Sarah Horne from Reading has been involved in children’s work for many years and shares her passion with us about its key role in our churches.
‘Did you know that around 80% of people that become Christians do so between the ages of 4 and 14? Research* has shown this age group is the most receptive to the Gospel and children are also often the most effective agents for mission. This makes good quality, Jesus-centred, fun, engaging children’s work vital in our churches.
Children’s work is not a “babysitting” service for the parents to enjoy church. The vision is to make the Gospel accessible to the children’s different levels of understanding.
Matthew 19:14 – Jesus said, “Let the little children come to me, and do not hinder them, for the kingdom of heaven belongs to such as these.”
We want to show them who God is and how He feels about them; to help them develop their own relationship with God, to grow in them a passion for the Bible, to encourage them to listen to God, and to help them experience church as a fun community where they can belong. And on the plus side – who else gets to listen to God using play dough, build sandcastles to help teach about the foolish builder and frequently have their face in whipped cream?!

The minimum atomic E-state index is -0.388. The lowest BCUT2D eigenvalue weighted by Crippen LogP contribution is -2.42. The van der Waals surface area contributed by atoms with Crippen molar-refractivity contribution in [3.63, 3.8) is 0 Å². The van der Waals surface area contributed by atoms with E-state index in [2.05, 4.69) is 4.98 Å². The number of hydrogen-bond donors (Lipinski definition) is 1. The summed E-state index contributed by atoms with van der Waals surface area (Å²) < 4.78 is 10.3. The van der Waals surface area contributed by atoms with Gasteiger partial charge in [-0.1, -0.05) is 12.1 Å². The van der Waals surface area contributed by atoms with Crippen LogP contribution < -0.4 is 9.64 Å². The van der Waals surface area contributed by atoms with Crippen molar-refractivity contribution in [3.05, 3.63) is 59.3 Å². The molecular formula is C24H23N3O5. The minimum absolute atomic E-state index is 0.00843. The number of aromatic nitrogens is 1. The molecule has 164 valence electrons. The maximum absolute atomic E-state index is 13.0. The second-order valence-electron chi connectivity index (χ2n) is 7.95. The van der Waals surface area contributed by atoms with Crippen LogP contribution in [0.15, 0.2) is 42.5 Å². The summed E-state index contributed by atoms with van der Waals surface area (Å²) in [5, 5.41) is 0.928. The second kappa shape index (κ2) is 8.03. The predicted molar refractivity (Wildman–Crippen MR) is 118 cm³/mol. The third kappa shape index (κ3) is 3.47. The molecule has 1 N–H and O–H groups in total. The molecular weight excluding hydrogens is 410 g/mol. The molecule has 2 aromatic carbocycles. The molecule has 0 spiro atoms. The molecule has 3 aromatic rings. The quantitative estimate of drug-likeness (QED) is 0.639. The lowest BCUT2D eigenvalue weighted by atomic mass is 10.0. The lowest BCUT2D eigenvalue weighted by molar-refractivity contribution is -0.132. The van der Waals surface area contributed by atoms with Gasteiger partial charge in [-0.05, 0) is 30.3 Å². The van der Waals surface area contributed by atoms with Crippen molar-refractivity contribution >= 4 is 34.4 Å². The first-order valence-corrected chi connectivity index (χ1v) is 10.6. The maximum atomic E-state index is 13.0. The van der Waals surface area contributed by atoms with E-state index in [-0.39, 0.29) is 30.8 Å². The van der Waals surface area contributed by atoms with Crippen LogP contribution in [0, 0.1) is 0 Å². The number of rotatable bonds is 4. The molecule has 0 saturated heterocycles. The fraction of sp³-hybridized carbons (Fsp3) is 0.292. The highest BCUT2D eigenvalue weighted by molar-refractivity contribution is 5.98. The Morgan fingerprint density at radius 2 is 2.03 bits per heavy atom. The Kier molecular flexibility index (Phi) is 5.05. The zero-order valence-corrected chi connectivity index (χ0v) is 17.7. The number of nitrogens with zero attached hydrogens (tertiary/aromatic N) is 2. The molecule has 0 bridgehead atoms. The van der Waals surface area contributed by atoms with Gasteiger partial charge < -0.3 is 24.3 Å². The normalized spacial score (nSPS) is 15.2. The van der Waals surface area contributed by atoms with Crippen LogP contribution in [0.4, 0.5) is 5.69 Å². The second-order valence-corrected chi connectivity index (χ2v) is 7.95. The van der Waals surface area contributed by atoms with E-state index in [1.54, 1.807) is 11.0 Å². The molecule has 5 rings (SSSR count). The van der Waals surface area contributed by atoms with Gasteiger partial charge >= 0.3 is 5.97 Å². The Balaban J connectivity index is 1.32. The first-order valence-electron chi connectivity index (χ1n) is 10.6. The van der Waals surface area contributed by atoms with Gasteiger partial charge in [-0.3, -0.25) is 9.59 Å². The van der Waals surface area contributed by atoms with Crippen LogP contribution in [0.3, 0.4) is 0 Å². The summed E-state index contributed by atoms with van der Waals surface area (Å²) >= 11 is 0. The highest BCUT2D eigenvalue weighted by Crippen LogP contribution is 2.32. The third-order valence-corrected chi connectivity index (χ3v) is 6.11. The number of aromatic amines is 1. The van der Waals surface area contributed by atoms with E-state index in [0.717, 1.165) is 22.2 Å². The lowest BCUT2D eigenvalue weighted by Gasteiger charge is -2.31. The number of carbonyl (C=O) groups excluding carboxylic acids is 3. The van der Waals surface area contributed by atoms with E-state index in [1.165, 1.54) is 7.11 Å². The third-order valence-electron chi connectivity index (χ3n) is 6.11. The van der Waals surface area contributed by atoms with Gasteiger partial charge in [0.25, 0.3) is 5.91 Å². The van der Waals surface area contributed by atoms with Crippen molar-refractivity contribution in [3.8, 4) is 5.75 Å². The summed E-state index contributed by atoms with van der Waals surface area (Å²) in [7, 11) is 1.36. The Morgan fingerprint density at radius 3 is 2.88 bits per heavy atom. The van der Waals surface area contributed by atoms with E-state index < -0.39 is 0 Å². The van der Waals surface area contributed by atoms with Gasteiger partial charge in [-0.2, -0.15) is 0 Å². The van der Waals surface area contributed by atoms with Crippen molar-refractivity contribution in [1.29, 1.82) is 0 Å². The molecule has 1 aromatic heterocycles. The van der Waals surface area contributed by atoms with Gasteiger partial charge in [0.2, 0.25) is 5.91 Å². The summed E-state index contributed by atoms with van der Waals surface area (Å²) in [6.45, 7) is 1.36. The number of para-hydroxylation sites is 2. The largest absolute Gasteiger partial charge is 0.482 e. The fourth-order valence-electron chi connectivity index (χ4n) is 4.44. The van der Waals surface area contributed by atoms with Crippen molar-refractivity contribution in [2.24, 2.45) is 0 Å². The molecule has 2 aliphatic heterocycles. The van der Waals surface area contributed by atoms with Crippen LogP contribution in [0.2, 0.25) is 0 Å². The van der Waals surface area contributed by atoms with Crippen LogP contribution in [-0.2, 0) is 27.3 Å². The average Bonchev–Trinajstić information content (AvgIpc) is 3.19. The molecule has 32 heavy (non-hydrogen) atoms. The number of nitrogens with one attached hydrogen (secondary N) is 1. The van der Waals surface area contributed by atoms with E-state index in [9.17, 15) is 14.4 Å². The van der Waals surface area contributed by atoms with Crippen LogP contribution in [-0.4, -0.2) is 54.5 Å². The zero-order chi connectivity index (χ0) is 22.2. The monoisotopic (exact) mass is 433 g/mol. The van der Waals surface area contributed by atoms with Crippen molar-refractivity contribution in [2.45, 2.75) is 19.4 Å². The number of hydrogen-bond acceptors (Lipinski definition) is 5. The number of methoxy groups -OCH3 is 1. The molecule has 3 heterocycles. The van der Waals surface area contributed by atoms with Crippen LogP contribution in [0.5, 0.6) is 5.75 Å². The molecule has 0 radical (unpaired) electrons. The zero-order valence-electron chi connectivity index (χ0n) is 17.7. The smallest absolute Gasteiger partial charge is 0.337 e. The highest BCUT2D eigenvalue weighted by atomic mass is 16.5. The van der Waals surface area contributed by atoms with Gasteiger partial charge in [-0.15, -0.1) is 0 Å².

We also want to be raising a generation that is outward looking and unashamed of the Gospel; a generation that we’ve trained to confidently share their faith. So, how are our children impacting their world with the Gospel? Here are just a few of our children’s Kingdom stories –
“I prayed for my friend in the playground and told her about Jesus”
“I taught my friends at school some Kids Church songs”
“I stopped two friends fighting in the playground”
“I invited a lonely child to play with my group”
“I told my Muslim friend about Jesus”
“I told my class how to become a Christian and answered their questions in RE” and
“I told my friend about church”
Our kids are bringing God’s Kingdom to the world and as adults we get to encourage them in that! I hope that we can be encouraged as adults, when we watch our children be unashamed about who they are and confident to share that with the world.
There’s a well known saying, “The church is always only one generation away from extinction”. We must continue to invest in our children’s work, raise great children’s workers and pass the baton on to the next generation of world changers.’